SRFI 52: Permitting and Supporting Extended Character Sets

by Thomas Lord (lord@emf.net aka lord@gnu.org)

status: withdrawn (2004/06/17)

Abstract

This SRFI describes how to modify the Revised Report (R5RS) in order to enable conforming implementations to use an extended character set such as (but not limited to) Unicode.

Changes to some requirements of the report are recommended. Currently, the Revised Report contains requirements which are difficult or impossible to satisfy with some extended character sets.

New required procedures are proposed, specified, and included in the reference implementation. These procedures enable portable Scheme programs to manipulate Scheme source texts and source data accurately, even in implementations using extended character sets.

This SRFI concludes with some suggestions for implementors interested in providing good Unicode support, using these suggestions to illustrate how the proposed changes to the Revised Report can "play out" in Unicode-based Scheme.

This SRFI does not attempt to provide a comprehensive library for global text processing. For example, one issue in global text processing is the need for linguistically-sensitive, locale-sensitive procedures for sorting strings. Such procedures are beyond the scope of this SRFI. On the other hand, by making Scheme compatible with extended character sets, this SRFI is a step in the direction of permitting global text processing standard libraries to be developed in a form portable across all conforming implementations.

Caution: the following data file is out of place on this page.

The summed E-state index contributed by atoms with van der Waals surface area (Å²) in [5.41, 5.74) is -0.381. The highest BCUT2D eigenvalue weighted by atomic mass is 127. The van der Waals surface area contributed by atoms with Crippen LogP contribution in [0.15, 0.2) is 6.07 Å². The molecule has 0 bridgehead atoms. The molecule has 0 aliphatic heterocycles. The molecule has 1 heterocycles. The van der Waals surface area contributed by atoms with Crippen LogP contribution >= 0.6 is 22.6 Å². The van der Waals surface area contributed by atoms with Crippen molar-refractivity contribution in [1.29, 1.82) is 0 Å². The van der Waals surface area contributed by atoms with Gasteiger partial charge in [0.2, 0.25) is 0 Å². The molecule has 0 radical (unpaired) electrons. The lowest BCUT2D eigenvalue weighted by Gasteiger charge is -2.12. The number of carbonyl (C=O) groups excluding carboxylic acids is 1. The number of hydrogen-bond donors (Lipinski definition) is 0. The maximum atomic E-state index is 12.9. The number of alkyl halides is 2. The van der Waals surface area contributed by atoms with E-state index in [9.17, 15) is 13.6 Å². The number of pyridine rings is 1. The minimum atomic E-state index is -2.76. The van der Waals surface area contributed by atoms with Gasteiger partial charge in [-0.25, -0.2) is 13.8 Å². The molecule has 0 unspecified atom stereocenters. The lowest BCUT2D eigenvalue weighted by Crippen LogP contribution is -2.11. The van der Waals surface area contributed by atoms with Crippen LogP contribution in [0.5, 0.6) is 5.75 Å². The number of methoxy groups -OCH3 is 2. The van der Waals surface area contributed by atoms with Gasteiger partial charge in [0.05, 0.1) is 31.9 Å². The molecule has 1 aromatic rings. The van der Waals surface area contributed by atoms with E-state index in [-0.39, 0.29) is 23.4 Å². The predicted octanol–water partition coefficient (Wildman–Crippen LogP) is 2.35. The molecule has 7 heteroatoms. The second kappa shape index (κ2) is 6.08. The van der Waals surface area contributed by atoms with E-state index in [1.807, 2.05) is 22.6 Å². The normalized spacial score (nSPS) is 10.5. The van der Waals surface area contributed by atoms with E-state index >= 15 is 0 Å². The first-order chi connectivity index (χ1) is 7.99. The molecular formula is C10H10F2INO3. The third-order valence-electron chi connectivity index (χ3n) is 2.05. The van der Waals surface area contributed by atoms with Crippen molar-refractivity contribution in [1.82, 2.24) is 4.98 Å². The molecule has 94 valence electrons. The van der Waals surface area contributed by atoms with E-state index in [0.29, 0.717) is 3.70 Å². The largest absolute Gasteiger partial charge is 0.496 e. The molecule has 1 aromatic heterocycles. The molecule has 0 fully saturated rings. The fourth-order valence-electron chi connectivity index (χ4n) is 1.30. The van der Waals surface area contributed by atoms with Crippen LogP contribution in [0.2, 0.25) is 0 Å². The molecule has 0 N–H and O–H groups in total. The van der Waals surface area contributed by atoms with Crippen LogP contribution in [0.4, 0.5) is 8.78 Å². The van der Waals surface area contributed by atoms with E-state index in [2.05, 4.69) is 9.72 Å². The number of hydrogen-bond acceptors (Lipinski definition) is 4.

This SRFI does not propose that implementations be required to support Unicode or any other extended character set. It does not specify a representation for Unicode characters or strings. It does revise the specifications of the report so that char? values may be Unicode (or other) characters.

The reference implementation included should prove to be easily ported to and effective for all ASCII-only implementations and for many implementations using an 8-bit character set which is an extension of ASCII (it will require very minor modifications for each particular implementation). Other implementations may need to use a different implementation.